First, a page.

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Naturwissenschaften

, Volume 89, Issue 7, pp 281–294 | Cite as

Cycads: their evolution, toxins, herbivores and insect pollinators

  • Dietrich Schneider
  • Michael Wink
  • Frank Sporer
  • Philip Lounibos
Review Article

Abstract.

Palaeobiological evidence indicates that gymnosperms were wind-pollinated and that insect pollination began in angiosperms in the Lower Cretaceous (ca. 135 mya) leading to close associations between higher plants and their pollinators. Cycads, which were widespread and pervasive throughout the Mesozoic (250–65 mya) are among the most primitive living seed-plants found today. Because pollination by beetles and by thrips has now been detected in several modern cycads, it is attractive to speculate that some insects and cycads had already developed similar mutualistic interactions in the Triassic (250–205 mya), long before the advent of angiosperms. We also draw attention to another key factor in this insect–plant relationship, namely secondary, defensive plant substances which must always have controlled interspecific interactions. Cycads mainly produce toxic azoglucosides and neurotoxic non-protein amino acids (e.g. BMAA), which apparently are crucial elements in the development and maintenance of mutualism (pollination) and parasitism (herbivory) by cycad-linked herbivores. We now add new results on the uptake and storage of the main toxin, cycasin, of the Mexican cycad Zamia furfuracea by its pollinator, the weevil Rhopalotria mollis, and by a specialist herbivore of Zamia integrifolia, the aposematic Atala butterfly Eumaeus atala.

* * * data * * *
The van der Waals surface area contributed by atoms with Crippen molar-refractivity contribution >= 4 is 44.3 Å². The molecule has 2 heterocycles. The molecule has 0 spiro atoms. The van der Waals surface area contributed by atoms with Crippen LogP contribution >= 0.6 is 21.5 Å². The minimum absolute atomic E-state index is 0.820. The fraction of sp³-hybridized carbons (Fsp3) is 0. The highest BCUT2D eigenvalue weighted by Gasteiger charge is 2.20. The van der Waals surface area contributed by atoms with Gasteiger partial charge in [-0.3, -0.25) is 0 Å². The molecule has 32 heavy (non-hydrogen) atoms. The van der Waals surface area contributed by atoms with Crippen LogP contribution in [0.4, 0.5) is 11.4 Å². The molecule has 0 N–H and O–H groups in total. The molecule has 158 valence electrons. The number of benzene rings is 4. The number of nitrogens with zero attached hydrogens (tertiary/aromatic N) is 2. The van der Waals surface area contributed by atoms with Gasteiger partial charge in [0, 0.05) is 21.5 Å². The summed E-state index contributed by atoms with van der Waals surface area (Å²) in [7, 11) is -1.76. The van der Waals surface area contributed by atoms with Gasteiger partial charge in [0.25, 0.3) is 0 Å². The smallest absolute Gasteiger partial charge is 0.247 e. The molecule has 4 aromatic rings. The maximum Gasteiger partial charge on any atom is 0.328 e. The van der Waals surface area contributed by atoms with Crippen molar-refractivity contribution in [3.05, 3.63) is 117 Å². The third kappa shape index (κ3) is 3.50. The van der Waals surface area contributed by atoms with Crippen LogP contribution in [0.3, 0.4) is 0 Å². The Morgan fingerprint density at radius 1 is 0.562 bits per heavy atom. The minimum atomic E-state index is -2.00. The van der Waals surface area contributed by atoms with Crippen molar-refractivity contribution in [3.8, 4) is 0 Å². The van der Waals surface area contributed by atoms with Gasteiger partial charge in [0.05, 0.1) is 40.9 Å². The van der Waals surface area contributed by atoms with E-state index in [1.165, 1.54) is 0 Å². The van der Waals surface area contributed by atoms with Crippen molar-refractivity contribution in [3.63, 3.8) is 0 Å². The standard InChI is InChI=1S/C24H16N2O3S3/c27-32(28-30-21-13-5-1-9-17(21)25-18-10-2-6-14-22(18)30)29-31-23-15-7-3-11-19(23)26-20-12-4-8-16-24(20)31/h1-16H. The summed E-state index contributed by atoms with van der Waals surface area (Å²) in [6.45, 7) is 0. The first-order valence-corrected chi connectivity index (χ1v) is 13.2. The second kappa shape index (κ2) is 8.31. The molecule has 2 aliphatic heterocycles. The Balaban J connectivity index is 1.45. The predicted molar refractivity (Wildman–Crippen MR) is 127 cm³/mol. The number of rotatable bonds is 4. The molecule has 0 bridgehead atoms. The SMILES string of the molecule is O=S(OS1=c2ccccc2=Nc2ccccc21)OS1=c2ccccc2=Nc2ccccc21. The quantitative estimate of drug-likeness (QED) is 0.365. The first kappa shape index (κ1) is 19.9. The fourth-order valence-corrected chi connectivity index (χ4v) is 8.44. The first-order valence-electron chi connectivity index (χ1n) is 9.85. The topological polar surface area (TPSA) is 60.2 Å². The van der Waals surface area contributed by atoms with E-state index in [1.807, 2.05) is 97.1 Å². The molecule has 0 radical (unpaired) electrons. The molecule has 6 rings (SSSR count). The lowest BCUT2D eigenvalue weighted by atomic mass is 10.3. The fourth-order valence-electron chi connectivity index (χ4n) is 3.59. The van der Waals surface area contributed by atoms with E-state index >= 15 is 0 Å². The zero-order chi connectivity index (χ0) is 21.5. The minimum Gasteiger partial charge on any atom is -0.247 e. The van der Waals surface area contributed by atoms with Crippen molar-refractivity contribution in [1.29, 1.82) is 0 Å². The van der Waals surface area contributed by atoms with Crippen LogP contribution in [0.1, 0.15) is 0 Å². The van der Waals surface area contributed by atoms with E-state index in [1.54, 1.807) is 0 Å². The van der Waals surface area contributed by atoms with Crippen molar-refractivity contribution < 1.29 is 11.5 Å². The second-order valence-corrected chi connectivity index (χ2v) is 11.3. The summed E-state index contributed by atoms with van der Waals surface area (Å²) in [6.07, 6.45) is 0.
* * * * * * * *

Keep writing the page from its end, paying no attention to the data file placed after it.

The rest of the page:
Keywords

Cretaceous Lower Cretaceous Mutualistic Interaction Crucial Element Plant Substance 
These keywords were added by machine and not by the authors. This process is experimental and the keywords may be updated as the learning algorithm improves.

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Copyright information

© Springer-Verlag 2002

Authors and Affiliations

  • Dietrich Schneider
    • 1
  • Michael Wink
    • 2
  • Frank Sporer
    • 2
  • Philip Lounibos
    • 3
  1. 1.Max-Planck-lnstitut, 82319 Seewiesen/Starnberg, Germany
  2. 2.Institut für Pharmazeutische Biologie der Universität Heidelberg, Im Neuenheimer Feld 364, 69120 Heidelberg, Germany
  3. 3.University of Florida, Florida Medical Entomology Laboratory, 200 9th Street SE, Vero Beach, FL 32962, USA

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